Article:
Private sector shies away from irrigation

Ministry of Agriculture, Irrigation and Water Development has decried low private sector participation in the irrigation sector, resulting in a paltry two percent growth in 13 years.

In an interview, director of irrigation services Geoffrey Mamba said while access to finance and land have been major obstacles for private sector participation,  recent land reforms will help in facilitating access to land by the private sector in the country.

Irrigation is a capital intensive venture that needs a holistic approach

“Over the past 13 years, when we look at irrigation development by the private sector, there has only been about one to two percent growth.

“So, we would like to call upon the private sector to play a leading role because in most of the countries, if we talk about irrigation development, the drive is from the private sector but in Malawi, this has slightened over time,” he said.

Mamba, however, expressed hope that the situation could change with the interest the department has been receiving from the private sector.

“Irrigation occupies a prominent position in the country’s strategies, and the ministry is aware that the private sector and development partners are willing to invest in irrigation development.

“There is also some interest in foreign investment in irrigation and government is strongly committed to the development of irrigation sector,” he said.

Recently, government revised the National Irrigation Policy (NIP) 2016, developed the National Irrigation Master Plan and Investment Framework (2015-2035), established the National Irrigation Fund and formulated the National Agricultural Policy where both existing and new irrigation schemes will be identified.

Weighing in, David Kamchacha, managing director of Mtalimanja Holdings, a firm that grows sugar cane and rice through irrigation, blamed the situation on abandonment of irrigation schemes which he said distorted irrigation development in the country.

“Irrigation is expensive when you want to have equipment for irrigation. Again, irrigation is viewed as public goods where government should come in and private sector can just have access.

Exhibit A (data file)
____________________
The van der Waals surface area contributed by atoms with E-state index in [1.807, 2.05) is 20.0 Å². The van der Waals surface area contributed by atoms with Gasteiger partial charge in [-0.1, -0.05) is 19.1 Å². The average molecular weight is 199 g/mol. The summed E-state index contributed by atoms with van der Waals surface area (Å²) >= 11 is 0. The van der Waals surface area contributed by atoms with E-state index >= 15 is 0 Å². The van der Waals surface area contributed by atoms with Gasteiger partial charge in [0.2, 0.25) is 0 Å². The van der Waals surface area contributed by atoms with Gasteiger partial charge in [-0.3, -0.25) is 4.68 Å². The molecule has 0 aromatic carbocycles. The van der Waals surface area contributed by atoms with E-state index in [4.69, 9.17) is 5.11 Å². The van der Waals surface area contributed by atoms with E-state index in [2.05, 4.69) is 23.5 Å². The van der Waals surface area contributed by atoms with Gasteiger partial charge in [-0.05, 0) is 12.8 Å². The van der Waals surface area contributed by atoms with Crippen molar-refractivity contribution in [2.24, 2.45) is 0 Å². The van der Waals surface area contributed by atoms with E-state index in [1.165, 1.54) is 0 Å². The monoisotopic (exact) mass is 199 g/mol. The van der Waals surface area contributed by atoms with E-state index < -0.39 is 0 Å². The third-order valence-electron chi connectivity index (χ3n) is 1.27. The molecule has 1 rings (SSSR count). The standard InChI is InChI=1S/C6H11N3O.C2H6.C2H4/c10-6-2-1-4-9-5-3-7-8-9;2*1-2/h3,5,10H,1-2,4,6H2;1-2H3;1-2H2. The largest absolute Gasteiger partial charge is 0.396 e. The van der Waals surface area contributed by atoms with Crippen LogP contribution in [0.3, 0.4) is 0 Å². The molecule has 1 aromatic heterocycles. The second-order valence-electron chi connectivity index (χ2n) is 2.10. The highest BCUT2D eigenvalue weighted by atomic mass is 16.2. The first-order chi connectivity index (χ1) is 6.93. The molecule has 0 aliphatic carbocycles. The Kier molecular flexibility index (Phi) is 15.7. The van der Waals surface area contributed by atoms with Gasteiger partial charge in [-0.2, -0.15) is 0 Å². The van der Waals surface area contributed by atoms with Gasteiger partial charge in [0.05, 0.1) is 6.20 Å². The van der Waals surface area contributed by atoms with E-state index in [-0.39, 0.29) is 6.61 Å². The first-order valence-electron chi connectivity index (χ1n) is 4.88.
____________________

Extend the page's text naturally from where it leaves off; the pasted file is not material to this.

“The country had irrigation schemes from Karonga to Nsanje, but then they were abandoned. Irrigation is a way to go considering that due to climate change, one cannot predict the rainfall pattern.

“This is why we need to invest so that we can grow crops twice or three times in a year,” he said.

Benson Sumani, chief irrigation officer in the Blantyre Irrigation Services Division said the country is underutilising its irrigation potential with only 110 hectares of land being used for irrigation out of the available hectares.

Government has been calling on the private sector and individuals interested to venture into large-scale irrigation farming to partner it, a move Farmers Union of Malawi said would need prioritising and empowerment of local farmers to bear fruits.

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  1. Where the Malawi government puts farm output exports restrictions; Irrigation becomes a hard thing to think of investing in considering huge capital investment it requires. Until Farmers are assured of good farm produce markets local and a broad, they will not think of investing in the irrigation farming.

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